While Guarda and Zannone and Venter et al focus on infrastructure, the majority of scholars in this classification of research focus on specific implementations.   Two of the more interesting examples are represented here in Clarkson et al, who present a technique for authenticating physical documents based on random, naturally occurring imperfections in paper texture (Clarkson et al., 2009) and Jha et al who use genomic computation as a case study for developing a privacy-preserving implementation for computational biology (Jha, Kruger, & Shmatikov, 2008).  Where Clarkson’s focuses on how to authenticate the paper itself – not the content printed on a page – the Jha et al work on DNA collection is an inherent threat to privacy. 

The two researchers take oppositional approaches to embedding privacy.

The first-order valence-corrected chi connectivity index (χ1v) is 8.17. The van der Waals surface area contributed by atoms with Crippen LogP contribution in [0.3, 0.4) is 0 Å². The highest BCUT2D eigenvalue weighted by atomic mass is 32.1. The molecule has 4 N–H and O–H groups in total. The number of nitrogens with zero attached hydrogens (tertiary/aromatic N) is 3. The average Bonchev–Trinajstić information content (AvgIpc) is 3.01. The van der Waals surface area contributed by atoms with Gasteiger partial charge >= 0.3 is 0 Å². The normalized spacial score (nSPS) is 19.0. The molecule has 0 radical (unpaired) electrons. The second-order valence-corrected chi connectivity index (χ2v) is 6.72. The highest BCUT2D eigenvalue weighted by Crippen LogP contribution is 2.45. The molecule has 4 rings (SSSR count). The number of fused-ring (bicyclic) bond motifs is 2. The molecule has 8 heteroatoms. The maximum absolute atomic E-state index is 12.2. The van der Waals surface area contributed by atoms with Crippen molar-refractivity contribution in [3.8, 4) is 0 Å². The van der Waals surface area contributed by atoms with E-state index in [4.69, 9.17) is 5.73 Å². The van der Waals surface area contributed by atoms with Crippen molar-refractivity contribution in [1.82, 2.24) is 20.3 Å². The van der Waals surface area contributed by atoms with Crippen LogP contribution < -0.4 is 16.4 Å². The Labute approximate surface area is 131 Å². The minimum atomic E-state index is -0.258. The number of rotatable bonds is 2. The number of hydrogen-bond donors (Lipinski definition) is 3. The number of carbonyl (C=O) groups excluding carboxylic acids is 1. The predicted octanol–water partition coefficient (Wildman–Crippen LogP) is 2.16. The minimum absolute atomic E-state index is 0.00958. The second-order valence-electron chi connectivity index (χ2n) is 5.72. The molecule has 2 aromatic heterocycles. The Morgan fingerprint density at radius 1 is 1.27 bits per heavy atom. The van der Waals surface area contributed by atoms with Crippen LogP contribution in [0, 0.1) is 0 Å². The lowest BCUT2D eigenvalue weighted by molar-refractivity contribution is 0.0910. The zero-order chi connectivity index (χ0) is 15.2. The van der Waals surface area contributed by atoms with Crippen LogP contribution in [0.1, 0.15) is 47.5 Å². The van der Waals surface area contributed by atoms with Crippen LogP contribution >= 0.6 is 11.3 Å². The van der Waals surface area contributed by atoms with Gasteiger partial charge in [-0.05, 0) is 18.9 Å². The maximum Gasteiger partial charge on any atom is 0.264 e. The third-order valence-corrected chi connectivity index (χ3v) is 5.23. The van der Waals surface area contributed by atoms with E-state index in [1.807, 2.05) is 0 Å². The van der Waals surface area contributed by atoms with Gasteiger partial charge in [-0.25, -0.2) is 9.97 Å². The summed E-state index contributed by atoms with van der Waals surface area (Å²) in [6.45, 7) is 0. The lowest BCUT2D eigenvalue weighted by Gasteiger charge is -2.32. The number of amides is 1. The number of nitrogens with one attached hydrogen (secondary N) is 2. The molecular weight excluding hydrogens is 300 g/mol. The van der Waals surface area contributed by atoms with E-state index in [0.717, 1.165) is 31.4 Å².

Clarkson seeks to create a process which allows for registration and validation of the sheet of paper without a central registration authority, thereby minimizing privacy risk.  On the other hand, Jha et al state that protecting the privacy of individual DNA when the corresponding genomic sequences is available is not realistic, so they choose to outline a practical tool to support collaborative analysis of genomic data without requiring release of underlying DNA and protein sequences.  The Jha et al privacy protecting tool is a cryptographic secure protocol for collaborative two-party computation on data using dynamic programming algorithms (edit distance, Smith-Waterman) including oblivious transfer and oblivious circuit evaluation.  They test 3 privacy-preserving edit distance protocols, and a privacy-preserving Smith-Waterman before generalization to privacy-preserving dynamic programming experiments, and conclude by noting that performance of the algorithms are tractable even for instances of substantial size as the first step towards a practical method for privacy in genomic computation.